Rhizobacteria with nematicide aptitude: enzymes and compounds associated

  • C. Castaneda-AlvarezEmail author
  • E. Aballay


The use of rhizobacteria to control plant parasitic nematodes has been widely studied. Currently, the research focuses on bacteria-nematode interactions that can mitigate this complex microbiome in agriculture. Various enzymes, toxins and metabolic by-products from rhizobacteria antagonize plant parasitic nematodes, and many different modes of action have been proposed. Hydrolytic enzymes, primarily proteases, collagenases and chitinases, have been related to the nematicide effect in rhizobacteria, proving to be an important factor involved in the degradation of different chemical constituents of nematodes at distinct developmental stages. Exuded metabolites may also alter the nematode-plant recognition process or create a hostile environment for nematodes in the rhizosphere. Specific bacteria strains responsible for the production of toxins, such as Cry proteins, are one of the strategies used by rhizobacteria. Characterization of the rhizobacteria mode of action could strengthen the development of commercial products to control populations of plant parasitic nematodes. This review aims to provide an overview of different enzymes and compounds produced by rhizobacteria related to the process of antagonism to plant-parasitic nematodes.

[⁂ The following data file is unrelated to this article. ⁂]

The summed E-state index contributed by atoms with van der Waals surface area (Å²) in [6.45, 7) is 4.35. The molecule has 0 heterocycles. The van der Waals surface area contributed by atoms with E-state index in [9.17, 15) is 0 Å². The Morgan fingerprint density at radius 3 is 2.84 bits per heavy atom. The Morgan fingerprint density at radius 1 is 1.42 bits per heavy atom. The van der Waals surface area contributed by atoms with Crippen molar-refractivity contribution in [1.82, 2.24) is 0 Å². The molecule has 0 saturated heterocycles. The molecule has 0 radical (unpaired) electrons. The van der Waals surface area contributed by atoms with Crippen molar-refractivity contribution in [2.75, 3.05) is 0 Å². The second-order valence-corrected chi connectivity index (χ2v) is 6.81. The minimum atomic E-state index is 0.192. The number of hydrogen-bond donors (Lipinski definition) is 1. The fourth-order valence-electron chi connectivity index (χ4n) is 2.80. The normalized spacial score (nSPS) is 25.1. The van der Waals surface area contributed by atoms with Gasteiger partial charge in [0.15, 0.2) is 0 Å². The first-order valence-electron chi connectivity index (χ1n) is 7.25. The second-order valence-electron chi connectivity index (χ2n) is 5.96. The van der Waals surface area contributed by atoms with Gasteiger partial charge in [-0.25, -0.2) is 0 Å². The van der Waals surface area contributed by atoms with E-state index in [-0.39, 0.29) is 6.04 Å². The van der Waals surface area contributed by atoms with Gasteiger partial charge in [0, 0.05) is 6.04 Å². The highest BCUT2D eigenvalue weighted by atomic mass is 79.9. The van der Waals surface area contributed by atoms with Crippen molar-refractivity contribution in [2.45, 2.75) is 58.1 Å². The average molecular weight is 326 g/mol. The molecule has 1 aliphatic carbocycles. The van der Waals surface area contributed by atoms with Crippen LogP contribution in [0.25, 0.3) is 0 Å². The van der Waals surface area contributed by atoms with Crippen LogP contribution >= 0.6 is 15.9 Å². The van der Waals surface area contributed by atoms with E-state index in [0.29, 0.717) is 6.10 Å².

Biological control Enzymes Metabolites Plant-parasitic nematodes Toxins 


Compliance with ethical standards

Conflict of interest

The authors declare that they have no conflict of interest.

Ethical approval

This article does not contain any studies with human participants or animals performed by any of the authors.


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© Springer Science+Business Media Dordrecht 2016

Authors and Affiliations

  1. 1.Department of Crop Protection, Faculty of Agronomical SciencesUniversity of ChileSantiagoChile

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